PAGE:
The ride down is frankly mental, the clouds and mist are well gone and these dry roads in the late afternoon sun are fantastic. Stevie and I are on our sides and loving every minute. We don’t stop until we’re In Seez. Turns out we are staying just outside in Aime on the N90, good job we checked. Longis Hotels are highly recommended, food is amazing. Our steaks are cooked on a charcoal fire in the restaurant by the Chef, we enjoy a beer, wine with our grub, then a swift Kronenburg before bed – we’ve seen so much today it’s hard to take it all in, what an absolute blast. Oh, and as you can probably work out, she was a good saleswomen.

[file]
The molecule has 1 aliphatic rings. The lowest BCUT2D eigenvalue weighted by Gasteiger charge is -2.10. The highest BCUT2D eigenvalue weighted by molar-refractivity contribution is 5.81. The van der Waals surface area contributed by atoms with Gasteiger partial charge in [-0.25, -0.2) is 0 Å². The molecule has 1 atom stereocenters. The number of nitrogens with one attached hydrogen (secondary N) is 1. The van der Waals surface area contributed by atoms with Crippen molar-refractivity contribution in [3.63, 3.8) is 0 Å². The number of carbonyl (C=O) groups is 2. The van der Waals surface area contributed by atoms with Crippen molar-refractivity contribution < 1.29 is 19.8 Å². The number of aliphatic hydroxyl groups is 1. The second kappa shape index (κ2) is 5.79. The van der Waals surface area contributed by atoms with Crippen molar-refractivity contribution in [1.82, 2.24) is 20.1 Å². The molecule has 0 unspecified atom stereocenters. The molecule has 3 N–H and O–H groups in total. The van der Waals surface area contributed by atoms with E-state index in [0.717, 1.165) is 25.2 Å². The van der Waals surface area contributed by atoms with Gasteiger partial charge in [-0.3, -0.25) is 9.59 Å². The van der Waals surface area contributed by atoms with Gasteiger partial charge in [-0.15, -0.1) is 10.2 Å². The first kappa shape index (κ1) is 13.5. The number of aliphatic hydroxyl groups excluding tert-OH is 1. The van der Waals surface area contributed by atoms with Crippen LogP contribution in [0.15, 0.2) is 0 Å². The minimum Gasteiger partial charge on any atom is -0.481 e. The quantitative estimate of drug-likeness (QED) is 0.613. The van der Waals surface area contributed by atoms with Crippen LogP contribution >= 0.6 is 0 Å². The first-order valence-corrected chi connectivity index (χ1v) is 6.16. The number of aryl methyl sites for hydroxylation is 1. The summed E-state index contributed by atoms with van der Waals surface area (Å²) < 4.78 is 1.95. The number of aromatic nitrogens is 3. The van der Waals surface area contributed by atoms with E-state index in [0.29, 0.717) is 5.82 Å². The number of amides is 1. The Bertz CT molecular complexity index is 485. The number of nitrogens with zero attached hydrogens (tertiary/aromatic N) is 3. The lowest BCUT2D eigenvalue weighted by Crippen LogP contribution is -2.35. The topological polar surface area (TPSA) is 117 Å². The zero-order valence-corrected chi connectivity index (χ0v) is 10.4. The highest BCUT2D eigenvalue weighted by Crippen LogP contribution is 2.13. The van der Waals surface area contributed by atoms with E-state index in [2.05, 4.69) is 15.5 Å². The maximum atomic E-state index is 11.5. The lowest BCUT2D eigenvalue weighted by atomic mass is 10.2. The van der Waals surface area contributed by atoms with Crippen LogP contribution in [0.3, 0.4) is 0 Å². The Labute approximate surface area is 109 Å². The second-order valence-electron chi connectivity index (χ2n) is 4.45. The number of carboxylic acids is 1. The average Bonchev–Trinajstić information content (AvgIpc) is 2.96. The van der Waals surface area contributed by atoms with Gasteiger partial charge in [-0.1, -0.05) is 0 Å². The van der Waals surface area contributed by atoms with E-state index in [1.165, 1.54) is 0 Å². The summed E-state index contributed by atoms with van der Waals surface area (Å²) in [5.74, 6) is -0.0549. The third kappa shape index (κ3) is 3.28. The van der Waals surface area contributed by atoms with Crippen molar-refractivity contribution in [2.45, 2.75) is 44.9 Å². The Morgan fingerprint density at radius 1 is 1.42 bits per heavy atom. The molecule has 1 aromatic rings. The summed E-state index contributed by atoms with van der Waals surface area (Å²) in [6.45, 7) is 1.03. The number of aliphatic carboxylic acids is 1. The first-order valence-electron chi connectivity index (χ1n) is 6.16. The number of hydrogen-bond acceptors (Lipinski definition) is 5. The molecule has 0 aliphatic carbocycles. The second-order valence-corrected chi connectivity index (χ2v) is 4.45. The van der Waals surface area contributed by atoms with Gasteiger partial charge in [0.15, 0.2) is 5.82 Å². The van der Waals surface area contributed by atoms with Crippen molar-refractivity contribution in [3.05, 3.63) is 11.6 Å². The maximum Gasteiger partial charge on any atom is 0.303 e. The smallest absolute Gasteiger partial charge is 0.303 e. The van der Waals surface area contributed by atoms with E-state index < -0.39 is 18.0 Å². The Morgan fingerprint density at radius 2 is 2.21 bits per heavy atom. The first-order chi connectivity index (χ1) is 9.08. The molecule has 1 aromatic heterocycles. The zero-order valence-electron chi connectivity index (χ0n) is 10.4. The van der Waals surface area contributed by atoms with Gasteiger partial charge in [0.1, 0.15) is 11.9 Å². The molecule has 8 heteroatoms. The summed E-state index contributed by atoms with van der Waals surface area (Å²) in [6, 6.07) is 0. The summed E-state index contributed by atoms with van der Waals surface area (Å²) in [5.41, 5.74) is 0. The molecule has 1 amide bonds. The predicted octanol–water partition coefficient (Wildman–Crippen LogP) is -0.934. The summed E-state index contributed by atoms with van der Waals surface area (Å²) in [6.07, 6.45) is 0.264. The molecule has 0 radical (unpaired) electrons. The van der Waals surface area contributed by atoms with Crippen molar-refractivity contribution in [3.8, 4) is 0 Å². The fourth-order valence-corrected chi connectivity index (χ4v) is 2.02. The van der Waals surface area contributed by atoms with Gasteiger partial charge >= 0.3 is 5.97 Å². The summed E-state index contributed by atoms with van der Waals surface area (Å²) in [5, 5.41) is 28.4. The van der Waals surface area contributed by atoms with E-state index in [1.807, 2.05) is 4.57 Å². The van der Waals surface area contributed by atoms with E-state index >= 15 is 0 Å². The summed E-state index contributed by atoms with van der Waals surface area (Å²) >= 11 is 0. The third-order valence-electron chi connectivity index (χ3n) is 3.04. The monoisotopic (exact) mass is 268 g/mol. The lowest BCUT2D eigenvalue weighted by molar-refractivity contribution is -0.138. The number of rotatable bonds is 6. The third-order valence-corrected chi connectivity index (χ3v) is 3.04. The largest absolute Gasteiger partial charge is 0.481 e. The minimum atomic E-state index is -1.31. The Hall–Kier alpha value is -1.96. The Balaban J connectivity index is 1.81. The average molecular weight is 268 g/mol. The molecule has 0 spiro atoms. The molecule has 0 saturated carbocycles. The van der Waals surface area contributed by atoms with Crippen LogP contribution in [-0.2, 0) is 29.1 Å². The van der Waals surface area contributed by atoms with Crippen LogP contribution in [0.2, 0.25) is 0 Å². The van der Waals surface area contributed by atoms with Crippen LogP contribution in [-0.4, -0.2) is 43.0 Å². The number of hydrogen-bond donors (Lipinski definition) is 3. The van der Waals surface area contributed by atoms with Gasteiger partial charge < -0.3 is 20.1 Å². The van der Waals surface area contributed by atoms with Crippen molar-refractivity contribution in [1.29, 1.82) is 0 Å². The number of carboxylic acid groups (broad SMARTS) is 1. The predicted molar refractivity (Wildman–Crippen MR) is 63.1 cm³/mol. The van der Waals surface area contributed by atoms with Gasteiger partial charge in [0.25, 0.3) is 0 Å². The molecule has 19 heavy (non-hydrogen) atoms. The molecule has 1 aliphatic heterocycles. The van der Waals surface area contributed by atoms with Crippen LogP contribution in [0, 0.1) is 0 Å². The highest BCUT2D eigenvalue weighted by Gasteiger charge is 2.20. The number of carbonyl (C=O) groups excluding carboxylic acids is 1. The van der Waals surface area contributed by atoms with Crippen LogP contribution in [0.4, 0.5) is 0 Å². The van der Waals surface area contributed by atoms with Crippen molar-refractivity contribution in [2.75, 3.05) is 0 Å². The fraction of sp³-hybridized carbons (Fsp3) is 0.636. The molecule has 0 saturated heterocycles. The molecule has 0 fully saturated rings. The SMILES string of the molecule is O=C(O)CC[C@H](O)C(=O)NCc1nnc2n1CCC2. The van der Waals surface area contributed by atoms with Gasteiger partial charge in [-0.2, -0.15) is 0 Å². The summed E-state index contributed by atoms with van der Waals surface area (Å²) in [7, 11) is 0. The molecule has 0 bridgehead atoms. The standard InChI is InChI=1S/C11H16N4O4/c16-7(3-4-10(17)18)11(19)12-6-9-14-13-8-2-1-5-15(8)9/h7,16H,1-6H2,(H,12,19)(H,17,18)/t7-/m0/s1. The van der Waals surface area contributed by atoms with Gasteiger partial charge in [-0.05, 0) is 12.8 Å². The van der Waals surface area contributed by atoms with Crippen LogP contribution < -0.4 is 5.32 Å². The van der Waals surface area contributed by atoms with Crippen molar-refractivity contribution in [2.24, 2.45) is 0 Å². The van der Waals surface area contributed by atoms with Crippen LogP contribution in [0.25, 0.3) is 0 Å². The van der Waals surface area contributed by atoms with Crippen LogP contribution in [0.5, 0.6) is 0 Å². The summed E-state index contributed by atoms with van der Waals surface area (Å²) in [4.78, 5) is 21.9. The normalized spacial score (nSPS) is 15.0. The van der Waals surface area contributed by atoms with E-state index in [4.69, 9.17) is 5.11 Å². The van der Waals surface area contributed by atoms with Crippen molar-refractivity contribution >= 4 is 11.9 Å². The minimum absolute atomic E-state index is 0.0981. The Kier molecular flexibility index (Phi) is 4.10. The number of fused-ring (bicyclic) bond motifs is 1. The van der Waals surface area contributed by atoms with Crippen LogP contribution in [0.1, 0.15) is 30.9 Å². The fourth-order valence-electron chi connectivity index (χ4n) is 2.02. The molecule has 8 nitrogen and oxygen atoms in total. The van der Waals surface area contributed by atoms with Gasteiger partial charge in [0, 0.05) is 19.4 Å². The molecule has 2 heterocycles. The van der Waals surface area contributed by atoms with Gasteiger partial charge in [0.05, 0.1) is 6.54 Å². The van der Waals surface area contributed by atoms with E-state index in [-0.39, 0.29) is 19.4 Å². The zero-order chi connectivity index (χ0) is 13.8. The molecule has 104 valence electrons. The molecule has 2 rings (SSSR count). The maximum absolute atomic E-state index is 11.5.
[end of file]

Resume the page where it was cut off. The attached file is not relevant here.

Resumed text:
Carlsberg don’t do motorcycling holidays. Val d’Isere and the immense Col de La Bonette. On top of the world, Motoeuro conquer the Alps and manage a day on the beach.

Leaving Seez, this is what this trip was all about; the Alps. We’ve planned to take in some of the most famous and unusual passes in France and Italy but a chance encounter with a German biker, takes us above and beyond what we ever imagined….

We’ve started a habit of early to bed, early to rise and it’s kind of working well. We have a limit of 2-3 beers per man each night so we’re not hungover, so no surprise we’re up, had brekky and away by 8.30am. Today is a big day – Val d’Isere and the ‘big Alps’. Leaving Seez the D902 is stunning, the high snow-covered mountains are breath-taking and the roads are dry, warm and have perfect surfaces, we’ve loving this. Entry to Val d’Isere is marked by a crappy road sign, but you know you’re here when you see the dam at Le Chevril / Tignes – that’s a real damn, b’Jesus!